U.S. ending trade preferences for Turkey, India due to economic growth

U.S. ending trade preferences for Turkey, India due to economic growth

U.S. ending trade preferences for Turkey, India due to economic growth

The United States has finally done the inevitable, as President Donald Trump has made it clear that his administration "intends" to withdraw preferential trade status, also known as the Generalised System of Preferences or GSP, from India.

Along with India, the same could happen with Turkey as well, said reports on Tuesday.

Under the GSP program, "certain products" can enter the U.S. duty-free if countries meet eligibility criteria including "providing the United States with equitable and reasonable market access".

Mr Trump has pledged to reduce USA trade deficits, and has repeatedly called out India for high tariffs. The United States Trade Representative (USTR) in April a year ago announced that it was reviewing India's GSP eligibility on the request of the US dairy and medical devices industries, given India's alleged trade barriers affecting US exports in these sectors.

"The GSP benefits will go, the US will not relent on this", she said.

Reuters last month reported the planned USA action, which comes as the United States and China appear close to a deal to roll back us tariffs on at least $200 billion worth of Chinese goods. "The United States had initiated the review on the basis of representations by the U.S. medical devices and dairy industries, but subsequently included numerous other issues on a self-initiated basis".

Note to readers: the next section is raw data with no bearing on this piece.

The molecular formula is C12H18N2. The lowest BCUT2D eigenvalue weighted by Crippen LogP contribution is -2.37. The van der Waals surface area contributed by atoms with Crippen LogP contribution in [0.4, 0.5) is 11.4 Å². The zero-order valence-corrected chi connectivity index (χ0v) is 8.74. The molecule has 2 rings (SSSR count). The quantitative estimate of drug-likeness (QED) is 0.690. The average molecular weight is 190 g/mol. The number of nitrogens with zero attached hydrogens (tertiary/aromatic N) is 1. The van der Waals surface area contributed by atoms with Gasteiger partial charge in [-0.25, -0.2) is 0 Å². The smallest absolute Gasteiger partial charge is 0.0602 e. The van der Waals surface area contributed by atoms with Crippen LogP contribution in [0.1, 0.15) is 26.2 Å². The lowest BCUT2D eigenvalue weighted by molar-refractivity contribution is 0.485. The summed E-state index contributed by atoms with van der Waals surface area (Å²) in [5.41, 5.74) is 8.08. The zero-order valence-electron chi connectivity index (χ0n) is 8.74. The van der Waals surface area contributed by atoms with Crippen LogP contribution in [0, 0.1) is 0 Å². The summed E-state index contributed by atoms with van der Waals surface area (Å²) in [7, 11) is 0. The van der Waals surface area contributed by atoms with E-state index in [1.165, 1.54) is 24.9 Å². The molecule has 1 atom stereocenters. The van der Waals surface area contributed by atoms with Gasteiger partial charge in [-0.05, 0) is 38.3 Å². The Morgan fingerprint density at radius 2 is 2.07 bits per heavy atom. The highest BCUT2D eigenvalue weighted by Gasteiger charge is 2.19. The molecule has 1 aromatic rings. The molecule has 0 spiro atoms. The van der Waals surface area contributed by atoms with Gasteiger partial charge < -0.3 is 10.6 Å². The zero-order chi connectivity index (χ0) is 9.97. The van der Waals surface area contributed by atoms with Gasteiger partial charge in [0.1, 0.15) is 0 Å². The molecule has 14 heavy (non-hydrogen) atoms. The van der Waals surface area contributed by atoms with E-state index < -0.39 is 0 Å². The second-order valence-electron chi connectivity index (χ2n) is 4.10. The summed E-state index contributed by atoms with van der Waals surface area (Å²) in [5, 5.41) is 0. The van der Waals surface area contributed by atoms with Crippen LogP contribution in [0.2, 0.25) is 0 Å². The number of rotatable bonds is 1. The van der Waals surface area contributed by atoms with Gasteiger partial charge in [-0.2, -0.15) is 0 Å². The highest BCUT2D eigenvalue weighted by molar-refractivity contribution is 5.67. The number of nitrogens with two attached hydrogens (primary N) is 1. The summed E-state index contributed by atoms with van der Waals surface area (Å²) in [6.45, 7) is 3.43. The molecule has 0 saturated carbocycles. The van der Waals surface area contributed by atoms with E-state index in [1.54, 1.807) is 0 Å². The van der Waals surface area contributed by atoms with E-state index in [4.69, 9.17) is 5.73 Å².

Turkey is no longer eligible to participate in the Generalized System of Preferences program because it "is sufficiently economically developed", USTR said in a news release.

The letter to Congress begins a 60-day period before Trump can take action, said CNN, quoting a statement from the Office of the US Trade Representative. The Office of the US Trade Representative added, "GSP promotes sustainable development in beneficiary countries by helping these countries to increase and diversify their trade with the United States".

The two countries have also not held the India-US Trade Policy Forum - the only trade dialogue between both countries - for over a year now. This includes data localization, tariffs that India charges USA imports and new e-commerce rules.

India was ready to address USA concerns regarding medical devices in principle, by putting in place a suitable trade margin approach in a reasonable time-frame to balance concerns about fair pricing for the consumers and adequate remuneration for the suppliers. The United States services a majority of the Indian medical devices market. The new e-commerce rules are expected to have a significant impact on US retail giants Amazon and Walmart.

Trump said in a letter that India has not assured the United States that it will provide equitable and reasonable access to its markets. He, however, warned that the removal of the preferential trade status would also hurt U.S. companies, which import Indian intermediate and semi-finished goods as raw materials on the cheap.

Will India Still Benefit from U.S. When we send a motorcycle to India, they charge 100 per cent tariff.

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